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The Neher Lab seeks to better understand the maturation and regulation of a group of human lipases.

We aim to uncover how a membrane-bound maturation factor recognizes and properly folds these lipases so that they can exit the endoplasmic reticulum. We also study how lipase activity is regulated by secreted proteins in response to nutritional state. Our research can potentially impact human health as biochemical deficiencies in lipase activity can cause hypertriglyceridemia and associated disorders, such as diabetes and atherosclerosis. We are an interdisciplinary lab and we study lipase structure-function relationships using a variety of techniques, including membrane protein biochemistry, enzymology, and structural biology.

What we’re working on:

Studies to Improve LPL Function and Stability

LPL is an important therapeutic target that could be delivered to LPL-deficient individuals as a protein or gene therapy drug. We have undertaken studies to enhance its function. First, we aimed to understand how one mutation, LPLS447X, causes a gain-of-function1. This mutation truncates two amino acids from LPL’s C-terminus. Carriers of LPLS447X have decreased VLDL levels and increased HDL levels, a cardioprotective phenotype. It was not known why LPLS447X results in a more favorable serum lipid profile than LPL. We undertook a comprehensive, biochemical comparison of purified LPLS447X and LPL dimers1. We found that LPLS447X enhanced remnant lipoprotein uptake to a greater degree than LPL. We also revealed ways to enhance LPL production2 for use as a protein therapeutic. Additionally, we worked with Gary Pielak’s lab to determine if desiccation tolerance proteins from water bears could stabilize LPL for long-term storage3.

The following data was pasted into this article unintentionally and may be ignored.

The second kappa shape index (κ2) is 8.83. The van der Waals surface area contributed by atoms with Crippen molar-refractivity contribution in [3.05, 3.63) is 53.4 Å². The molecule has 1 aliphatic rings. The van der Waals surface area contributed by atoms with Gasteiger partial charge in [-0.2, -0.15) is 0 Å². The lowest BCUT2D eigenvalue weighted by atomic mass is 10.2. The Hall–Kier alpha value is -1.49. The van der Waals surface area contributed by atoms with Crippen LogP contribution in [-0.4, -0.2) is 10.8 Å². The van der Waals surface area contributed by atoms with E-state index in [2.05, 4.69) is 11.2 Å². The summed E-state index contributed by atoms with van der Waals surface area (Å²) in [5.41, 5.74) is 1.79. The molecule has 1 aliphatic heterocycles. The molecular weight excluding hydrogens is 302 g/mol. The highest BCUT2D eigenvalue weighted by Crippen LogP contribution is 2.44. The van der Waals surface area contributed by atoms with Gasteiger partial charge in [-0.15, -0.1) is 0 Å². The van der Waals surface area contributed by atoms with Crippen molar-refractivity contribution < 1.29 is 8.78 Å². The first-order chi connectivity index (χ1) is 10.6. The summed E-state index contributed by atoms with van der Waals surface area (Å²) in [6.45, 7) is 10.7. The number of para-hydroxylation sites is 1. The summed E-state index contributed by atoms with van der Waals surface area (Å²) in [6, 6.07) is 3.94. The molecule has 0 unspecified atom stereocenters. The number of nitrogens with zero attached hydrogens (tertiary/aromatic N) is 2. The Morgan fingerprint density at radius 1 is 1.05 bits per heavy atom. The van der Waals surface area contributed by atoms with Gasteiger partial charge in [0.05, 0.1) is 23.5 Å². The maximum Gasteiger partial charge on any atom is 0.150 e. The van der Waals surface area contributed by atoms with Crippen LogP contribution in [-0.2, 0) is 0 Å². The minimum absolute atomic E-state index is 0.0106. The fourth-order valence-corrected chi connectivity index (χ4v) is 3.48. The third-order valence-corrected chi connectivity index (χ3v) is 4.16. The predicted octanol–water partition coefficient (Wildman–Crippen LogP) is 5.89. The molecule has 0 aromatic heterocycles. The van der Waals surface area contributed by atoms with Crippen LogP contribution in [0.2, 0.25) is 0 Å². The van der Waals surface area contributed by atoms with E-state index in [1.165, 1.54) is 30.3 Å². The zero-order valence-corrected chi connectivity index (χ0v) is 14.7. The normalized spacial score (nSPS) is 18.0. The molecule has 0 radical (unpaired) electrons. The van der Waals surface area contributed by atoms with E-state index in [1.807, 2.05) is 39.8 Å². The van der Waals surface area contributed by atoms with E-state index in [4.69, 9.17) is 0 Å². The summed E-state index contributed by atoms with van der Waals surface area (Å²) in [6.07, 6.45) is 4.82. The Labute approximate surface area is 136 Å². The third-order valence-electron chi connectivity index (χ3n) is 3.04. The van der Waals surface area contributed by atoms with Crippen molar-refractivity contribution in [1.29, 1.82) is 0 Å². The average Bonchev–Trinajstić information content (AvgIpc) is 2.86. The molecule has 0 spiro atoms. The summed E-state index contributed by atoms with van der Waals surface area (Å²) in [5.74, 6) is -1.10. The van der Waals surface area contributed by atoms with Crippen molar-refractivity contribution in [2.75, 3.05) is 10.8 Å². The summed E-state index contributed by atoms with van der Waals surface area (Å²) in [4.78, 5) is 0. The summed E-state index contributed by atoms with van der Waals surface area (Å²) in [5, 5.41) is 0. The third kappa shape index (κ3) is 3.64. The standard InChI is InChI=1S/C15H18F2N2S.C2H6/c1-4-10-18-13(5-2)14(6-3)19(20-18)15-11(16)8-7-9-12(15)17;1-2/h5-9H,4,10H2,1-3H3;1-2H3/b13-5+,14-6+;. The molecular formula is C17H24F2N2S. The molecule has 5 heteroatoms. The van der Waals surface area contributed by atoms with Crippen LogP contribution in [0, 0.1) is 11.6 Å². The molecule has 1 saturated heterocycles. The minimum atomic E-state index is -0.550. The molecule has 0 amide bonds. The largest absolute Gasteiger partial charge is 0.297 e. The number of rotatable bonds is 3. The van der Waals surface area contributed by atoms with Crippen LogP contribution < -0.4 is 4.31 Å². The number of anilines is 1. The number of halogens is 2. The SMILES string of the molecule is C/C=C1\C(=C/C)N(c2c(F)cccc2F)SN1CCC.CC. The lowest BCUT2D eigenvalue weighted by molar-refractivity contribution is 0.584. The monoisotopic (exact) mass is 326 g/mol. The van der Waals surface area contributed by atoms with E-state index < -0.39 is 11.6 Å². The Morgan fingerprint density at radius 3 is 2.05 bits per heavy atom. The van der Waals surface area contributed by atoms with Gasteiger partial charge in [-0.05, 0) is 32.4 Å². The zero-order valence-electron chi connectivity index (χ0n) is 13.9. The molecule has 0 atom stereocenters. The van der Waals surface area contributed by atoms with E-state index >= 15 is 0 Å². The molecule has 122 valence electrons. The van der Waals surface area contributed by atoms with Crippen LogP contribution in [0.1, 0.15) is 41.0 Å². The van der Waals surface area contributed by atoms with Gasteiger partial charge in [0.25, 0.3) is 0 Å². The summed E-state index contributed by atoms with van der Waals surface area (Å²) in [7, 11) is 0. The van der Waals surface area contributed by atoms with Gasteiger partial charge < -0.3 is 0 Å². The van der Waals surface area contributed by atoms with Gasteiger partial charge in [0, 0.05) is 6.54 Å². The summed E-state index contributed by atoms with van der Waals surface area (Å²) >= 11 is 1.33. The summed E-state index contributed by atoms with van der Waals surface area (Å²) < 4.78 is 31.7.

Mechanistic Studies of LPL Inhibitors:

LPL activity is inhibited by a protein known as ANGPTL4, which is induced in adipose tissue in response to fasting. We find that ANGPTL4 directly binds to LPL to inhibit it, and we have use HDX mass spectrometry to identify these binding sites1. We have generated variants of LPL that are resistant to ANGPTL4 inhibition, and we have generated a peptide that blocks the LPL-ANGPTL4 interaction2.


Regulation of LPL Synthesis and Trafficking

LPL activity is regulated by extracellular signaling events. For example, insulin is important for the production and regulated trafficking of LPL. Using adipocytes, we are investigating the trafficking routes and signaling mechanisms involved in normal LPL activity. Using high resolution microscopy and proteomics, we’re exploring the transport of LPL in the tissues that produce it. What does LPL trafficking look like?